Illumina Inc, San Diego, has opened a new company called Grail, formed to enable cancer screening from a simple blood test. Powered by Illumina sequencing technology, Grail will develop a pan-cancer screening test by directly measuring circulating nucleic acids in blood.
Launched as a separate company with majority ownership by Illumina. Grail is initially funded by more than $100 million in Series A financing from Illumina and Arch Venture Partners, with participating investments from Bezos Expeditions, Bill Gates, and Sutter Hill Ventures. Grail seeks to capitalize on its relationship with Illumina, hoping to create a screening test with the required sensitivity and a level of specificity never before achievable for cancer screening.
“We hope today is a turning point in the war on cancer,” says Jay Flatley, CEO of Illumina and chairman of the new company. “By enabling the early detection of cancer in asymptomatic individuals through a simple blood screen, we aim to massively decrease cancer mortality by detecting the disease at a curable stage.”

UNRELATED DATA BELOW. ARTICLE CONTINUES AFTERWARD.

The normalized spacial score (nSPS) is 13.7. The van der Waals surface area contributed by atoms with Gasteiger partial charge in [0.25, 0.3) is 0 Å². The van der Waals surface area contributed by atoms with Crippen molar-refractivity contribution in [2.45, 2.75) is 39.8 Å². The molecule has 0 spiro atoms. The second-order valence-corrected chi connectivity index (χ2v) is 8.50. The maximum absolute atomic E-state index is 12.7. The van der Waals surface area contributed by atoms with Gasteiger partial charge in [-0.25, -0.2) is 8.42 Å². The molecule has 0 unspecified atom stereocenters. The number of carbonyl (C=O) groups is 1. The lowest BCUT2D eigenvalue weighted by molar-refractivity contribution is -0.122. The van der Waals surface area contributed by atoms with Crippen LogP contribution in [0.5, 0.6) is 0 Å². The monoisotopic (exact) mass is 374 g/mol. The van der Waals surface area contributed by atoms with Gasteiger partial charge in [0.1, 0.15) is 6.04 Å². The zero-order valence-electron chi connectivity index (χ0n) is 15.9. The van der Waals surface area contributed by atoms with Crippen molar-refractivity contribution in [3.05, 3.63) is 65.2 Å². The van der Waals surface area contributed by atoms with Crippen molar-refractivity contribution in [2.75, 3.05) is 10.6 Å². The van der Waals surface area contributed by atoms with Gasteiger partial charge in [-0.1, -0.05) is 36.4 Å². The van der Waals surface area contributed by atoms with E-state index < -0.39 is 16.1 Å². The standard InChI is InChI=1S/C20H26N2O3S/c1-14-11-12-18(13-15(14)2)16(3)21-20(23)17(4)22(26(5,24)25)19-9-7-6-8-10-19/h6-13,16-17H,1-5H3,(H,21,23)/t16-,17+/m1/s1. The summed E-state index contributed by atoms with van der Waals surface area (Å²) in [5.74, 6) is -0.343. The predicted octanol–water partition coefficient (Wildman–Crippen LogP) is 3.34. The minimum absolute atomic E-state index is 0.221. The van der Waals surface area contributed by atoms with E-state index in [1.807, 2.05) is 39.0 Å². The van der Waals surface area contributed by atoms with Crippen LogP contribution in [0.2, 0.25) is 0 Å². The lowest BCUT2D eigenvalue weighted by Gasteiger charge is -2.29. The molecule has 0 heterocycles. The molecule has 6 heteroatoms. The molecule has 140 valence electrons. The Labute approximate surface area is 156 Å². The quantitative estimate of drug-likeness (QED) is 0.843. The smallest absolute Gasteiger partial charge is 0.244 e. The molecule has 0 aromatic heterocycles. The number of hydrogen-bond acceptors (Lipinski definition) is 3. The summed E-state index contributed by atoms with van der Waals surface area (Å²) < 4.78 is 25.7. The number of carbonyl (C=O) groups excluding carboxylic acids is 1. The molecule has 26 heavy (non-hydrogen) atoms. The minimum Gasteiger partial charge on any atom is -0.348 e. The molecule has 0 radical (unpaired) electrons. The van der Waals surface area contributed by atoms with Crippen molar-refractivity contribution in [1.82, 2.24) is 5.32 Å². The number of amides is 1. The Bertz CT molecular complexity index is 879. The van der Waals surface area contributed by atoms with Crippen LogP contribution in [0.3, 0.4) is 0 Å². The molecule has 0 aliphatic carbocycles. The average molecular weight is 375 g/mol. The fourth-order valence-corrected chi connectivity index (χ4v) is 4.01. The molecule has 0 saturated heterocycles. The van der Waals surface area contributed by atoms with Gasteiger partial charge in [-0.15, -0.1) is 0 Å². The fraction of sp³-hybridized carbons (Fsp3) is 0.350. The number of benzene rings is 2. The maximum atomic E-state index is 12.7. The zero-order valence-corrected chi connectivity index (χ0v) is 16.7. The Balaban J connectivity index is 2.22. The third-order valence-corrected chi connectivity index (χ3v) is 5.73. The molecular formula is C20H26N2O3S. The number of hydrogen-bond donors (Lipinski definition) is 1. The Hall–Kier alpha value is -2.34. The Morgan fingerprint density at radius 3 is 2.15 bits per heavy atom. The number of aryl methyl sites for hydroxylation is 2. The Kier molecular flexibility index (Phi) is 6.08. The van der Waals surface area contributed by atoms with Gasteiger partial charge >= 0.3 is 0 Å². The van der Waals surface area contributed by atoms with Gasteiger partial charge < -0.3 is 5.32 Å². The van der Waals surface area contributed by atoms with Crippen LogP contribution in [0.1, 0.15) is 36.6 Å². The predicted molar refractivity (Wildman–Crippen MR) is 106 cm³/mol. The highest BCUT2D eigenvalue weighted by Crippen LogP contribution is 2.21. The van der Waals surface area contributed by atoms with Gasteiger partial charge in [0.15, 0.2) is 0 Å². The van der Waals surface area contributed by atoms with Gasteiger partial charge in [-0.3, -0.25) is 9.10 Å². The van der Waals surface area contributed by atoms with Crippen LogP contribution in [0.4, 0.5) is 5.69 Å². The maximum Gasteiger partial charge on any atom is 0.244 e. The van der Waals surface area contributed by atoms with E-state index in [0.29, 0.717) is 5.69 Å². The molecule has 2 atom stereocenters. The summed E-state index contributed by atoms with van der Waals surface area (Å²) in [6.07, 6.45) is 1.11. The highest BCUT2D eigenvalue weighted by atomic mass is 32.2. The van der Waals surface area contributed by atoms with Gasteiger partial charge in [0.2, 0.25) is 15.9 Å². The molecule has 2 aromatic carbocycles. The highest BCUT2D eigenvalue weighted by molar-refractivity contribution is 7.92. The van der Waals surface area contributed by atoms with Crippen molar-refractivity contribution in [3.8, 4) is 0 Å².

“The holy grail in oncology has been the search for biomarkers that could reliably signal the presence of cancer at an early stage,” says Richard Klausner, MD, formerly chief medical officer at Illumina and director of the National Cancer Institute, and now a director of Grail. “Illumina’s sequencing technology now allows the detection of circulating nucleic acids originating in the cancer cells themselves, a superior approach that provides a direct rather than surrogate measurement.”
“Grail’s rigorous, science-based approach with leading medical and policy advisers worldwide is unprecedented in the fight to defeat cancer,” says Robert Nelsen, managing director and cofounder of Arch Venture Partners and a director of Grail.
Grail has secured the counsel of industry and cancer experts for the company’s advisory board, which will include Klausner along with José Baselga, MD, PhD, physician in chief at Memorial Sloan Kettering and president of the American Association of Cancer Research; Donald A. Berry, PhD, professor of biostatistics at the University of Texas MD Anderson Cancer Center; Timothy Church, professor at the University of Minnesota School of Public Health; Brian J. Druker, MD, director of the Oregon Health and Science University Knight Cancer Institute; Mostafa Ronaghi, PhD, senior vice president and chief technology officer at Illumina; and Charles Swanton, PhD, group leader at the Francis Crick Institute.
The company will initially have a five-member board of directors, including Flatley, Klausner, and Nelsen, along with William Rastetter, chairman of Illumina; and the CEO, whom the company is actively recruiting.
For more information, visit Grail.